The phenomenon of ciliary coordination has garnered increasing attention in recent decades and multiple theories have been proposed to explain its occurrence in different biological systems. While hydrodynamic interactions are thought to dictate the large-scale coordinated activity of epithelial cilia for fluid transport, it is rather basal coupling that accounts for synchronous swimming gaits in model microeukaryotes such as Chlamydomonas. Unicellular ciliates present a fascinating yet understudied context in which coordination is found to persist in ciliary arrays positioned across millimetre scales on the same cell. Here, we focus on the ciliate Stentor coeruleus, chosen for its large size, complex ciliary organization, and capacity for cellular regeneration. These large protists exhibit ciliary differentiation between cortical rows of short body cilia used for swimming, and an anterior ring of longer, fused cilia called the membranellar band (MB). The oral cilia in the MB beat metachronously to produce strong feeding currents. Remarkably, upon injury, the MB can be shed and regenerated de novo. Here, we follow and track this developmental sequence in its entirety to elucidate the emergence of coordinated ciliary beating: from band formation, elongation, curling and final migration towards the cell anterior. We reveal a complex interplay between hydrodynamics and ciliary restructuring in Stentor, and highlight for the first time the importance of a ring-like topology for achieving long-range metachronism in ciliated structures. This article is part of the Theo Murphy meeting issue 'Unity and diversity of cilia in locomotion and transport'.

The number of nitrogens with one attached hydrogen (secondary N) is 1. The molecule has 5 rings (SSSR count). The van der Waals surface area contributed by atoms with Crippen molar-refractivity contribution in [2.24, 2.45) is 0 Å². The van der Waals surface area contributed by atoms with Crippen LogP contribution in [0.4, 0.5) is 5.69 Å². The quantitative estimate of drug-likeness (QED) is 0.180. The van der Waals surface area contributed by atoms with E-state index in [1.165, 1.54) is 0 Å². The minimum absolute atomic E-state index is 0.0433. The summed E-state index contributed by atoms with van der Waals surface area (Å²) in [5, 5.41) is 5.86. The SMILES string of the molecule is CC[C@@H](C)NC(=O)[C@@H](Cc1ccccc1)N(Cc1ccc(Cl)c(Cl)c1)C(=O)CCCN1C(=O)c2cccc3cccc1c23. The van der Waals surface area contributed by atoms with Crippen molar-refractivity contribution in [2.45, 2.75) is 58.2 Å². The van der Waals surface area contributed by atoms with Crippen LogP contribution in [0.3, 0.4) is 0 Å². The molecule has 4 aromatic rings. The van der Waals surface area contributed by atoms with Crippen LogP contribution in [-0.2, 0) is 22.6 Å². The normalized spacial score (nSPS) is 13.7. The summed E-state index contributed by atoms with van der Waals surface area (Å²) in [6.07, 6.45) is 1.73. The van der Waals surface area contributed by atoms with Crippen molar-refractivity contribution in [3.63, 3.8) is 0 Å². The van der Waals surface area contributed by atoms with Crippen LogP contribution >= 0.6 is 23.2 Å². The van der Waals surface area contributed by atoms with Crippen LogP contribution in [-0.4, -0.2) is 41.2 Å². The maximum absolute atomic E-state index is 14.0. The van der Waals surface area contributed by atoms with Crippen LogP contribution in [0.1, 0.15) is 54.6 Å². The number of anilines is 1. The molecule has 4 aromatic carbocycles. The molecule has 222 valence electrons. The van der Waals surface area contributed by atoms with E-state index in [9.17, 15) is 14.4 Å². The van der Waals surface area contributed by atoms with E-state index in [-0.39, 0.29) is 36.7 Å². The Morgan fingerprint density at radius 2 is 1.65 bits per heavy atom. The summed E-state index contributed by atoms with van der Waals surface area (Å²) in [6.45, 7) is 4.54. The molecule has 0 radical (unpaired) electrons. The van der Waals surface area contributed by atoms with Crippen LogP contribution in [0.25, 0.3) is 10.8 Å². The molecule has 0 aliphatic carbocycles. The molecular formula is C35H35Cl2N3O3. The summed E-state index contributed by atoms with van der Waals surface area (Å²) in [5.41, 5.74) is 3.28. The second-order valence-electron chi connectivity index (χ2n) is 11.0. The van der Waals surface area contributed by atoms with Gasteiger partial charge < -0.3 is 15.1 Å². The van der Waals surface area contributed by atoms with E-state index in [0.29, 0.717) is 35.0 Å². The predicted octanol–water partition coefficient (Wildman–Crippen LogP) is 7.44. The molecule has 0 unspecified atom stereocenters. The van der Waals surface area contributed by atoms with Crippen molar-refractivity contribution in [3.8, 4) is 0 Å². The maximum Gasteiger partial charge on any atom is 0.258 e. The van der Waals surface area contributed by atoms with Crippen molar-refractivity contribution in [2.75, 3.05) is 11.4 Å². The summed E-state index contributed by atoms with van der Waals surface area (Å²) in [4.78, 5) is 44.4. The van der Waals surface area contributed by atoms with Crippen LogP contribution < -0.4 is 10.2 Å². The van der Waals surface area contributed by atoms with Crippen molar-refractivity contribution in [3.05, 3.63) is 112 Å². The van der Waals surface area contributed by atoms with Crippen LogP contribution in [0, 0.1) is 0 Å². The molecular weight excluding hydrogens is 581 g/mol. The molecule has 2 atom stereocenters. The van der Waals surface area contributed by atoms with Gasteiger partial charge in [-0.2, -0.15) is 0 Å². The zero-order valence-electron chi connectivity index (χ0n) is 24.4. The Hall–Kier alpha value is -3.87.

Keywords: Stentor; cilia coordination; ciliary flows; metachronal waves; morphogenesis; regeneration.